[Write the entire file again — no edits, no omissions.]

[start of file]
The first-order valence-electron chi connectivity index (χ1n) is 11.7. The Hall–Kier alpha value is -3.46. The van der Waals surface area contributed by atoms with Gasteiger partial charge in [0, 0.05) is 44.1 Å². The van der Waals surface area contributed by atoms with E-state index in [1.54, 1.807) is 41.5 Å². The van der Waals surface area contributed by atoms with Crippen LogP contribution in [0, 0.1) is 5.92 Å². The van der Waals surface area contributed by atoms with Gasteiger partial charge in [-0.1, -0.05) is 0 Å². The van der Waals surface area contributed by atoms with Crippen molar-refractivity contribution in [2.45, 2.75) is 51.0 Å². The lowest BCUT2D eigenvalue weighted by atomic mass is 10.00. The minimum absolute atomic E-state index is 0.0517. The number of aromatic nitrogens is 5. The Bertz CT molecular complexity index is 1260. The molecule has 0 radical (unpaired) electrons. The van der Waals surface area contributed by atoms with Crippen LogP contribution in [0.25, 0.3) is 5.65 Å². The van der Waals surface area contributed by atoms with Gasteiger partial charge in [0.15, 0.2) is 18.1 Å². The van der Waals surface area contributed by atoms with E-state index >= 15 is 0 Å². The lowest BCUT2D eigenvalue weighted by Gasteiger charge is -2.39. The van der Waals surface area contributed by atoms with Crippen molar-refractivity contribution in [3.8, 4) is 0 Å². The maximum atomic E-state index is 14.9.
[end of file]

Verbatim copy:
The first-order valence-electron chi connectivity index (χ1n) is 11.7. The Hall–Kier alpha value is -3.46. The van der Waals surface area contributed by atoms with Gasteiger partial charge in [0, 0.05) is 44.1 Å². The van der Waals surface area contributed by atoms with E-state index in [1.54, 1.807) is 41.5 Å². The van der Waals surface area contributed by atoms with Crippen LogP contribution in [0, 0.1) is 5.92 Å². The van der Waals surface area contributed by atoms with Gasteiger partial charge in [-0.1, -0.05) is 0 Å². The van der Waals surface area contributed by atoms with Crippen molar-refractivity contribution in [2.45, 2.75) is 51.0 Å². The lowest BCUT2D eigenvalue weighted by atomic mass is 10.00. The minimum absolute atomic E-state index is 0.0517. The number of aromatic nitrogens is 5. The Bertz CT molecular complexity index is 1260. The molecule has 0 radical (unpaired) electrons. The van der Waals surface area contributed by atoms with Crippen LogP contribution in [0.25, 0.3) is 5.65 Å². The van der Waals surface area contributed by atoms with Gasteiger partial charge in [0.15, 0.2) is 18.1 Å². The van der Waals surface area contributed by atoms with E-state index >= 15 is 0 Å². The lowest BCUT2D eigenvalue weighted by Gasteiger charge is -2.39. The van der Waals surface area contributed by atoms with Crippen molar-refractivity contribution in [3.8, 4) is 0 Å². The maximum atomic E-state index is 14.9.